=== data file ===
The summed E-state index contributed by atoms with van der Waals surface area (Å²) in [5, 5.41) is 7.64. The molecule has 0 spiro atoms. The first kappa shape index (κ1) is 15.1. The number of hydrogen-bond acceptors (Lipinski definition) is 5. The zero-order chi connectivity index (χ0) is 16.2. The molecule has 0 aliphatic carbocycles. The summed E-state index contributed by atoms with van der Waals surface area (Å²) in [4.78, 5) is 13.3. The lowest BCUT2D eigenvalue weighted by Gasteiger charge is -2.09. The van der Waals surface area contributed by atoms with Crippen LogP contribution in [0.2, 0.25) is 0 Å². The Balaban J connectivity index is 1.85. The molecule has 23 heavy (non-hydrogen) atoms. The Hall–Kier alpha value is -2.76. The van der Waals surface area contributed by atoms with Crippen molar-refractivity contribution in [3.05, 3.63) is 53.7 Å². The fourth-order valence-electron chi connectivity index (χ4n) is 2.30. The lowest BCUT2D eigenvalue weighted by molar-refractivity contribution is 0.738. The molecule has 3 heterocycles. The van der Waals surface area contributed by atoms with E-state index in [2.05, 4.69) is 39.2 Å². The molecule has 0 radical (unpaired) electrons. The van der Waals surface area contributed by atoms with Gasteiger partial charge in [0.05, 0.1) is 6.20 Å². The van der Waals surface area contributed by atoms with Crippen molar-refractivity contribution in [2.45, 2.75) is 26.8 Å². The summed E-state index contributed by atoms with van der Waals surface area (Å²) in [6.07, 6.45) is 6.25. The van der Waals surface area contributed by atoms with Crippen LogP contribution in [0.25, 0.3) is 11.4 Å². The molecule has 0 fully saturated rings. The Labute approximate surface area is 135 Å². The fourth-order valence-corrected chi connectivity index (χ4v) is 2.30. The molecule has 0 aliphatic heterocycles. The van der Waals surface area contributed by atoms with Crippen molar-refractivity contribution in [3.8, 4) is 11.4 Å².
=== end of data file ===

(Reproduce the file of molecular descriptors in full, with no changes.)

The summed E-state index contributed by atoms with van der Waals surface area (Å²) in [5, 5.41) is 7.64. The molecule has 0 spiro atoms. The first kappa shape index (κ1) is 15.1. The number of hydrogen-bond acceptors (Lipinski definition) is 5. The zero-order chi connectivity index (χ0) is 16.2. The molecule has 0 aliphatic carbocycles. The summed E-state index contributed by atoms with van der Waals surface area (Å²) in [4.78, 5) is 13.3. The lowest BCUT2D eigenvalue weighted by Gasteiger charge is -2.09. The van der Waals surface area contributed by atoms with Crippen LogP contribution in [0.2, 0.25) is 0 Å². The Balaban J connectivity index is 1.85. The molecule has 23 heavy (non-hydrogen) atoms. The Hall–Kier alpha value is -2.76. The van der Waals surface area contributed by atoms with Crippen molar-refractivity contribution in [3.05, 3.63) is 53.7 Å². The fourth-order valence-electron chi connectivity index (χ4n) is 2.30. The lowest BCUT2D eigenvalue weighted by molar-refractivity contribution is 0.738. The molecule has 3 heterocycles. The van der Waals surface area contributed by atoms with E-state index in [2.05, 4.69) is 39.2 Å². The molecule has 0 radical (unpaired) electrons. The van der Waals surface area contributed by atoms with Gasteiger partial charge in [0.05, 0.1) is 6.20 Å². The van der Waals surface area contributed by atoms with Crippen molar-refractivity contribution in [2.45, 2.75) is 26.8 Å². The summed E-state index contributed by atoms with van der Waals surface area (Å²) in [6.07, 6.45) is 6.25. The van der Waals surface area contributed by atoms with Crippen LogP contribution in [0.25, 0.3) is 11.4 Å². The molecule has 0 fully saturated rings. The Labute approximate surface area is 135 Å². The fourth-order valence-corrected chi connectivity index (χ4v) is 2.30. The molecule has 0 aliphatic heterocycles. The van der Waals surface area contributed by atoms with Crippen molar-refractivity contribution in [3.8, 4) is 11.4 Å².